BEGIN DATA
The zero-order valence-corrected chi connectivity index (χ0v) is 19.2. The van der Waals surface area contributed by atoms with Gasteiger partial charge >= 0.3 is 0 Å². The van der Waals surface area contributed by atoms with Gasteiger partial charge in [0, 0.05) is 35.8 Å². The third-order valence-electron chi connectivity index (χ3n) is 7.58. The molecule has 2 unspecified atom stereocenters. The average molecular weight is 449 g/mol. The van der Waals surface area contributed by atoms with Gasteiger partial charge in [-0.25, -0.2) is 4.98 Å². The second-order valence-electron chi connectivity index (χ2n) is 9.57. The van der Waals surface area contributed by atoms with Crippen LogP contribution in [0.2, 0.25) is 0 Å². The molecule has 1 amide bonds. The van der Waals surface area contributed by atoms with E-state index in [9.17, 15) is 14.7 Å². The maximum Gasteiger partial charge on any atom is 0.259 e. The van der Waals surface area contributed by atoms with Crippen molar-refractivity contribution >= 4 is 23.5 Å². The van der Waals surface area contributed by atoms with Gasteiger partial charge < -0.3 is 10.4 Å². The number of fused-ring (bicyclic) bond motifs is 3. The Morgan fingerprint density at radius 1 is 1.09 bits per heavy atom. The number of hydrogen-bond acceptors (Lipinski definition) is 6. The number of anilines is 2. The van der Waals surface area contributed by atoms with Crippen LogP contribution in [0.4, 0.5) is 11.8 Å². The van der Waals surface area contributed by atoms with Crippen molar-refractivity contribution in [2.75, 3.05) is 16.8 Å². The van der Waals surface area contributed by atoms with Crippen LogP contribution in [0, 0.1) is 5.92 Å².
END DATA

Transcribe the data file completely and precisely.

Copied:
The zero-order valence-corrected chi connectivity index (χ0v) is 19.2. The van der Waals surface area contributed by atoms with Gasteiger partial charge >= 0.3 is 0 Å². The van der Waals surface area contributed by atoms with Gasteiger partial charge in [0, 0.05) is 35.8 Å². The third-order valence-electron chi connectivity index (χ3n) is 7.58. The molecule has 2 unspecified atom stereocenters. The average molecular weight is 449 g/mol. The van der Waals surface area contributed by atoms with Gasteiger partial charge in [-0.25, -0.2) is 4.98 Å². The second-order valence-electron chi connectivity index (χ2n) is 9.57. The van der Waals surface area contributed by atoms with Crippen LogP contribution in [0.2, 0.25) is 0 Å². The molecule has 1 amide bonds. The van der Waals surface area contributed by atoms with E-state index in [9.17, 15) is 14.7 Å². The maximum Gasteiger partial charge on any atom is 0.259 e. The van der Waals surface area contributed by atoms with Crippen molar-refractivity contribution >= 4 is 23.5 Å². The van der Waals surface area contributed by atoms with Gasteiger partial charge < -0.3 is 10.4 Å². The number of fused-ring (bicyclic) bond motifs is 3. The Morgan fingerprint density at radius 1 is 1.09 bits per heavy atom. The number of hydrogen-bond acceptors (Lipinski definition) is 6. The number of anilines is 2. The van der Waals surface area contributed by atoms with Crippen LogP contribution in [0.4, 0.5) is 11.8 Å². The van der Waals surface area contributed by atoms with Crippen molar-refractivity contribution in [2.75, 3.05) is 16.8 Å². The van der Waals surface area contributed by atoms with Crippen LogP contribution in [0, 0.1) is 5.92 Å².